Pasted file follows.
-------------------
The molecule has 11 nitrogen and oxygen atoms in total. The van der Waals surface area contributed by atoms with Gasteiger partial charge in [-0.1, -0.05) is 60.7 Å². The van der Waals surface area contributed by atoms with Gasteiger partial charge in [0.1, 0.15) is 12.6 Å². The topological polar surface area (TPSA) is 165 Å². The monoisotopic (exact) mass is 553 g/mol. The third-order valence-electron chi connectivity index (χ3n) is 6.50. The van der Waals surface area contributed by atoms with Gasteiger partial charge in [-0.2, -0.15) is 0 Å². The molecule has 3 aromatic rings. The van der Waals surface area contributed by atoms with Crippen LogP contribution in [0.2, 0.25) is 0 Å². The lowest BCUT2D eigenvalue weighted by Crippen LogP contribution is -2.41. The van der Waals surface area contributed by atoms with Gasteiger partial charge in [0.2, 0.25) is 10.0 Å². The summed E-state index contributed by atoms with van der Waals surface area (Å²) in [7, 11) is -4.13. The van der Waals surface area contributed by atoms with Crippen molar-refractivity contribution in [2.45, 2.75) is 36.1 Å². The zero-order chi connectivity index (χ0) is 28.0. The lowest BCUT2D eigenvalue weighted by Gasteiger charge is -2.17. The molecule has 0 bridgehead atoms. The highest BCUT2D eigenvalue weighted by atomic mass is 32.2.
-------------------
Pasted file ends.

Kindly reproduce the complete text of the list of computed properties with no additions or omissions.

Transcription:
The molecule has 11 nitrogen and oxygen atoms in total. The van der Waals surface area contributed by atoms with Gasteiger partial charge in [-0.1, -0.05) is 60.7 Å². The van der Waals surface area contributed by atoms with Gasteiger partial charge in [0.1, 0.15) is 12.6 Å². The topological polar surface area (TPSA) is 165 Å². The monoisotopic (exact) mass is 553 g/mol. The third-order valence-electron chi connectivity index (χ3n) is 6.50. The van der Waals surface area contributed by atoms with Gasteiger partial charge in [-0.2, -0.15) is 0 Å². The molecule has 3 aromatic rings. The van der Waals surface area contributed by atoms with Crippen LogP contribution in [0.2, 0.25) is 0 Å². The lowest BCUT2D eigenvalue weighted by Crippen LogP contribution is -2.41. The van der Waals surface area contributed by atoms with Gasteiger partial charge in [0.2, 0.25) is 10.0 Å². The summed E-state index contributed by atoms with van der Waals surface area (Å²) in [7, 11) is -4.13. The van der Waals surface area contributed by atoms with Crippen molar-refractivity contribution in [2.45, 2.75) is 36.1 Å². The zero-order chi connectivity index (χ0) is 28.0. The lowest BCUT2D eigenvalue weighted by Gasteiger charge is -2.17. The molecule has 0 bridgehead atoms. The highest BCUT2D eigenvalue weighted by atomic mass is 32.2.